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How experts see the coronavirus dictating real estate market trends in 2020

While the direction of the 2020 real estate market still remains a big question, experts do say that buyers and sellers are simply taking a breather and shifting their timing down the line. No one can yet determine how long economic lockdowns and how persistent the effects of the COVID-19 pandemic will be. Things continue to change month-to-month, making it hard to make a solid forecast for the housing market. The only bright spot in all this is that home prices appear to have stabilized and are expected to stay firm for the rest of the year. As states begin to open, many are hopeful for a quick rebound.

The housing market continues to navigate uncharted territory as COVID-19 brings changes to how the real estate industry operates. So far, the spring season has seen rock-bottom mortgage rates and a decrease in home sales—but will these trends continue into the summer season? With the unpredictability and uncertainty that mark these present times, top real estate agents in Atlanta continue to speculate how the Coronavirus will dictate trends in the real estate market for the next quarter—and possibly for the rest of the year, as well:

Pent-up demand will increase pending home sales

In Atlanta and most parts of the Southeast, new pending home sales increased in number in the last week of April. In fact, according to MarketNsight, year-on-year pending sales figures from January through May 2020 rose by 6% even as buyers held off on finalizing home purchases.

Pending home sales in the state started registering higher numbers as early as January. There appears to be a silver lining in the proverbial cloud cast by COVID-19 and sheltering-in-place orders: the situation has generated a huge six-week surplus from pent-up demand in April and May.

With Georgia opening again, the market is bouncing back quickly. Interest in houses for sale in Atlanta is strong, largely due to home buyers who were already actively exploring their real estate options pre-pandemic. Added to new buyer entrants, this has yielded an increased sales rate of 30% year-on- year.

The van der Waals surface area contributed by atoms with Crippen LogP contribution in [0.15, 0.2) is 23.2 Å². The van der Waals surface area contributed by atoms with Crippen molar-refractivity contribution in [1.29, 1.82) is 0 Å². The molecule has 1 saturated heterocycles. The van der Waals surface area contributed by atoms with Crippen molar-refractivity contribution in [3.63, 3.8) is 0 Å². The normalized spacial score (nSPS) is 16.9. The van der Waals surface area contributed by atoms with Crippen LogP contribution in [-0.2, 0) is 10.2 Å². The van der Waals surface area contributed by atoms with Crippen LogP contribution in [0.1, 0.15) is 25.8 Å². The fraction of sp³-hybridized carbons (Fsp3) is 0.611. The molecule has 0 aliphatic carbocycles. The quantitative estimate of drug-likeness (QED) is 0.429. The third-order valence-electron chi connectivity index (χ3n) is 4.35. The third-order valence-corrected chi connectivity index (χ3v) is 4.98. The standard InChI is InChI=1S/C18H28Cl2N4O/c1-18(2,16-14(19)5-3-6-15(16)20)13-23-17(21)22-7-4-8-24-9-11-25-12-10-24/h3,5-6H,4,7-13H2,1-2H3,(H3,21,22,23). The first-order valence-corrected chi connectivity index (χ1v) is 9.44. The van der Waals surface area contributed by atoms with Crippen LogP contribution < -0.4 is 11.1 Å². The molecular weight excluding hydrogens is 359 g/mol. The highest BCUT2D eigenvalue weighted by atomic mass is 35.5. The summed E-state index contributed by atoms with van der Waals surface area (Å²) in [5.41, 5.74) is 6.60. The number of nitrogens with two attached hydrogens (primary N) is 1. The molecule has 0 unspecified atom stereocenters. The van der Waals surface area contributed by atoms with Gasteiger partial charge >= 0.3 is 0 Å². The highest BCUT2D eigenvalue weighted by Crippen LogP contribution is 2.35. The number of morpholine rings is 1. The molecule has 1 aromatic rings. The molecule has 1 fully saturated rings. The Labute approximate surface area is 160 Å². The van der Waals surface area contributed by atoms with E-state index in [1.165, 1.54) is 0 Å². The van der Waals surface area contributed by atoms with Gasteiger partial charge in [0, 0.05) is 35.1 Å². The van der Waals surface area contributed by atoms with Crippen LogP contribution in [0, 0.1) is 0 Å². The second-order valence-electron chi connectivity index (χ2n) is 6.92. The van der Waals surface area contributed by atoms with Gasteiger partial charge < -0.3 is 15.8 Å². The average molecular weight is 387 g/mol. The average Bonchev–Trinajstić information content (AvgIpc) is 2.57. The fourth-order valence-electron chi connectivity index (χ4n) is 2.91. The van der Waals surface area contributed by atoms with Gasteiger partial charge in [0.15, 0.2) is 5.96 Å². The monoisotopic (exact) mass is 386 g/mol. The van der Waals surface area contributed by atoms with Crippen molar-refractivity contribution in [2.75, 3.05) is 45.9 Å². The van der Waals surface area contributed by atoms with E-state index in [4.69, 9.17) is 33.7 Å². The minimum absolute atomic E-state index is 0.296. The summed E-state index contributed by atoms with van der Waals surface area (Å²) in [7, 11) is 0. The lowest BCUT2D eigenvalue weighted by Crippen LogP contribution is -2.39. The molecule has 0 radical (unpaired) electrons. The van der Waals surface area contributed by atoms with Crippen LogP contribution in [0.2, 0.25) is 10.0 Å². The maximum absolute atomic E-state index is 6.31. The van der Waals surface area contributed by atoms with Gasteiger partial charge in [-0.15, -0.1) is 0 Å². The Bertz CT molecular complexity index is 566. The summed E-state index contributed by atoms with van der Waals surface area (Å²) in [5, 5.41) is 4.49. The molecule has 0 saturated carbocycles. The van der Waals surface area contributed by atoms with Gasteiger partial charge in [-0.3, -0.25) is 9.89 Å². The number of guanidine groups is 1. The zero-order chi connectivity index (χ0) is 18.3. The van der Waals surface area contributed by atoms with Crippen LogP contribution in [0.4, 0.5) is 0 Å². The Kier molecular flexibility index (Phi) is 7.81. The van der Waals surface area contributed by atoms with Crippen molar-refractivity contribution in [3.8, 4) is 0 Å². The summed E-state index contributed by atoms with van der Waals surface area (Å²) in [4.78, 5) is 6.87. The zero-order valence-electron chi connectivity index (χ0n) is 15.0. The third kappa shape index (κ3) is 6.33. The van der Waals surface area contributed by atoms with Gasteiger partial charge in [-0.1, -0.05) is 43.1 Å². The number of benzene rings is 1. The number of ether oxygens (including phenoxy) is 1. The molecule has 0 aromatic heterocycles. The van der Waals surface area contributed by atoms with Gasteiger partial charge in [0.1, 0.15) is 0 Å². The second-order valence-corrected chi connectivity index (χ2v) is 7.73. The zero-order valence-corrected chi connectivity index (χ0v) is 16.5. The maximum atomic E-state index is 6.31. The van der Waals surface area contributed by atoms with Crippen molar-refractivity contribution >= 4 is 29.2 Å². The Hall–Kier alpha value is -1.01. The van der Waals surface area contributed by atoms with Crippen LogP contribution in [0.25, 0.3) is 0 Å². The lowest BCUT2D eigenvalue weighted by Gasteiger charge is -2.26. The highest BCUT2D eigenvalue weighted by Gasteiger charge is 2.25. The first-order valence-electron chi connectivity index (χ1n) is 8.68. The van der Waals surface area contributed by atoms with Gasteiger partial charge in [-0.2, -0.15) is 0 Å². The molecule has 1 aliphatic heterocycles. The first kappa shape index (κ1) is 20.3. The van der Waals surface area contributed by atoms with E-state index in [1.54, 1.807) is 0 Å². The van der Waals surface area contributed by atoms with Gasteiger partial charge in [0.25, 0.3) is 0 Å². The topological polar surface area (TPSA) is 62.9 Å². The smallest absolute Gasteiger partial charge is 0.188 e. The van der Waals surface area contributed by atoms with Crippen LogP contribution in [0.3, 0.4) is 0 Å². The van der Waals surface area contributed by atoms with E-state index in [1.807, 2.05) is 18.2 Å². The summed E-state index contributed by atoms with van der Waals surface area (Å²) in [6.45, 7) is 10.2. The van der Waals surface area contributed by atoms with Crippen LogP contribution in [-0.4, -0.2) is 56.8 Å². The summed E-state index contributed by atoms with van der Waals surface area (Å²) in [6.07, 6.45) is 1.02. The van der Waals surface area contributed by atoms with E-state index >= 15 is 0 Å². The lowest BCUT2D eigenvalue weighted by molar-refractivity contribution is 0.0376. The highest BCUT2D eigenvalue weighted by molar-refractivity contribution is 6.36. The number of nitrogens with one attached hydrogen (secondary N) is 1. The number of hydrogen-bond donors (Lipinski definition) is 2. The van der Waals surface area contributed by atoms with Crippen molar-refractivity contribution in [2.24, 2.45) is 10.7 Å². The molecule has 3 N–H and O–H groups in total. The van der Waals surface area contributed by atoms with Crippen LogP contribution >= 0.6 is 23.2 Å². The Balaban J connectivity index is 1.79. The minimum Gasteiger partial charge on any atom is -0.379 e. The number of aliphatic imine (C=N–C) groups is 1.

Actual sales may dip

Despite a recent rise in listings and historically low mortgage rates, however, actual home sales could very likely continue to decrease. For one thing, with a whopping 75 percent of the country being asked to shelter in place, the home buying and selling process has become exponentially more difficult. Then, too, the economic effect of the pandemic can’t be denied: in March alone, a record 3.3 million Americans filed for unemployment. The combined impact of mass layoffs across industries and the newfound difficulty in the entire home buying and selling process is already forcing potential homebuyers out of the market.

Moreover, experts say that not only potential homebuyers working in the most hard-hit industries will be affected. Even workers who’ve always counted on a regular paycheck as well as the higher-earning population may be inclined to put off home buying decisions. Financial markets are just too volatile right now, given the uncertainty about the future.

As it is, there was a decrease in home buying during the spring season. Experts predict that this slowdown will last all the way through to the third quarter, despite an increase in listings in states that have begun to open back up. As a chunk of the American populace opts to play it safe by continuing to shelter in place, the housing market is expected to slow down further— the longer the shutdowns last, the more that the number of applications for home loans are bound to decrease.

Property values will depend on the length of the pandemic

Throughout the years, homeowners have commonly seen a steady rise in their property values, a fact that has allowed them to amass record levels of home equity. Given the current crisis, however, home owners across the country are beginning to wonder whether property values will rise or at least continue to hold steady.

Experts unanimously agree that the answer to this question will depend on the length of the pandemic. Prices are certain to flatten in the short term, but the long-term effects will depend on just how deeply shutdowns will debilitate the national economy.

If infection levels continue to drop in the next four to six weeks, a dip in home prices will likely be limited. Should the pandemic extend further, however, and home buying remain depressed, homeowners should expect a noticeable decline in home prices. Fortunately, a full rebound isn’t totally lost. Pent up demand and limited inventory across the country should lead to home price appreciation and a strong recovery once economic momentum is regained.

Real estate companies need to embrace remote technology

Social distancing protocols, rising unemployment rates and the widespread fear of a recession have already led the real estate industry to operate differently. Closings now happen virtually, and companies are relying on remote technology options to keep business afloat.

Virtual tours, contactless technology such as e-signatures, digital documentation, remote online notarization and the like are the measures being widely adopted by real estate companies who wish to continue to do business during the crisis.

If you’re interested in scouting out the homes for sale in Atlanta or Decatur, GA, reach out to us here at Natalie Gregory & Co. You can also contact the team at 404.550.5113 and natalie(dotted)gregory(at)compass(dotted)com — let us know how we can help you!

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